Marijuana Farms Harming Wildlife and Land: U.S. Attorney

Operation Mountain Sweep targets marijuana growth in rural public lands

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    NEWSLETTERS

    Drug Enforcement Administration
    $41 million in marijuana plants were found in a field near Warm Springs in July.

    The U.S. Attorney announced Tuesday the success of a multi-state and multi-agency operation that has so far seized more than $1.1 billion in marijuana found growing throughout the country.

    Investigations are ongoing in San Diego for Operation Mountain Sweep, which has located nearly 100 illegal marijuana farms in California, San Diego's U.S. Attorney Laura Duffy said in a statement Tuesday.

    Before Operation Mountain Sweep began in July, San Diego agents found more than 500 marijuana drug farms in the last five years. The farms are typically hidden in dense avocado forests in the North County, or in rural spaces near the Cleveland National Forest.

    One farm located near Warner Springs in July was found with $41 million in marijuana growing.

    But Duffy's office and the agencies working with it say the increased effort isn't just about eradicating a source of the local drug trade. Their focuses have also turned toward the after-effects of the farms on the surrounding ecosystems.

    “Despite individual convictions about marijuana use, as a community we need to consider the damage that mass cultivation inflicts on our precious natural resources,” Duffy said.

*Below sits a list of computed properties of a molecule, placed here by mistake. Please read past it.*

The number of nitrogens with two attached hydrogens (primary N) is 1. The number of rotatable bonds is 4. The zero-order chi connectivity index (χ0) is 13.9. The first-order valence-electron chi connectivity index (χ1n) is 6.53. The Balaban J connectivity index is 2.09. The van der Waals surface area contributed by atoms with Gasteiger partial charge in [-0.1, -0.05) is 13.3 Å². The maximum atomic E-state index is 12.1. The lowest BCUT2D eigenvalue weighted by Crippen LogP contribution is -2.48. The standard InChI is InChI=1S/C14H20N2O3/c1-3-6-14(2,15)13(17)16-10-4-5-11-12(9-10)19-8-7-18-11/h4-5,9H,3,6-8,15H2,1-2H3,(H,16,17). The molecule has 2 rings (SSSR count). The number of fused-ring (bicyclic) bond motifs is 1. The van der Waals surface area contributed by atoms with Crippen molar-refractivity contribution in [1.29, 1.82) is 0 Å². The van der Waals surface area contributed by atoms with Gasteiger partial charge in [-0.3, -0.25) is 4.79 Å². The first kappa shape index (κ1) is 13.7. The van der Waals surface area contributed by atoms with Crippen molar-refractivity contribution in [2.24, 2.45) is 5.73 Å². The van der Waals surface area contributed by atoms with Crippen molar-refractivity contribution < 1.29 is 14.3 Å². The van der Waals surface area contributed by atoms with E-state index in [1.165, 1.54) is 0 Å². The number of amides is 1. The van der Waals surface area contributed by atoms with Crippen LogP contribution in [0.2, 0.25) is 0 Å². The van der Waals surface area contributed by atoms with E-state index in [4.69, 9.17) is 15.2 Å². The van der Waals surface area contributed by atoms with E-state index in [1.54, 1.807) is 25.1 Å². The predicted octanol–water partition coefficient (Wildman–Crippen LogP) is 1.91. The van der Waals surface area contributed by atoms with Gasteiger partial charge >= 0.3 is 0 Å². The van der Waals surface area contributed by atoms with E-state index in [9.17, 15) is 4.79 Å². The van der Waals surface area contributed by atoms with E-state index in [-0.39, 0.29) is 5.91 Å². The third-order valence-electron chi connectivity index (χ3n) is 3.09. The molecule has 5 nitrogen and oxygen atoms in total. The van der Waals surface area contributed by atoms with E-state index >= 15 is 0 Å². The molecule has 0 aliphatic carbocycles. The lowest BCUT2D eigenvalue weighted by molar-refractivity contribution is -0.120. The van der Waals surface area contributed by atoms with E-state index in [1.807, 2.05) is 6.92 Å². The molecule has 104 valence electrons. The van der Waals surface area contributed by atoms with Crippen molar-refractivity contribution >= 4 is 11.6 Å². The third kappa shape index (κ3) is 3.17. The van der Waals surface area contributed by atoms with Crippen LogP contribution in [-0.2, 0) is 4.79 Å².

After discovering the marijuana farms, agents typically find hazardous materials left behind, such as car engines, rat poisoning and fertilizers.

    “Most people likely have no idea how much marijuana is grown on public lands or that these grows are being operated at the expense of our pristine forests and parks,” she said.

    Many of the sites located by agents are found completely trashed, Duffy said. A statewide team was assembled to remove trash and hazardous materials. The team has cleaned two former marijuana farms, including one near Cal State San Marcos.

    The poison left behind has been found in owls, foxes and other wildlife.

    The High Sierra Volunteer Trail Crew is one of the groups that have helped state workers clean up grow sites at national parks. The group's director Shane Krogen said he was astounded to see old oak trees knocked down to make room for one farm.

    “I’m internally crying at the damage I’ve seen,” he said. “If the people of California saw what was going on out here they would be up in arms. It’s about the environment, not about whether pot should be legal. It doesn’t matter if it’s tomatoes." 

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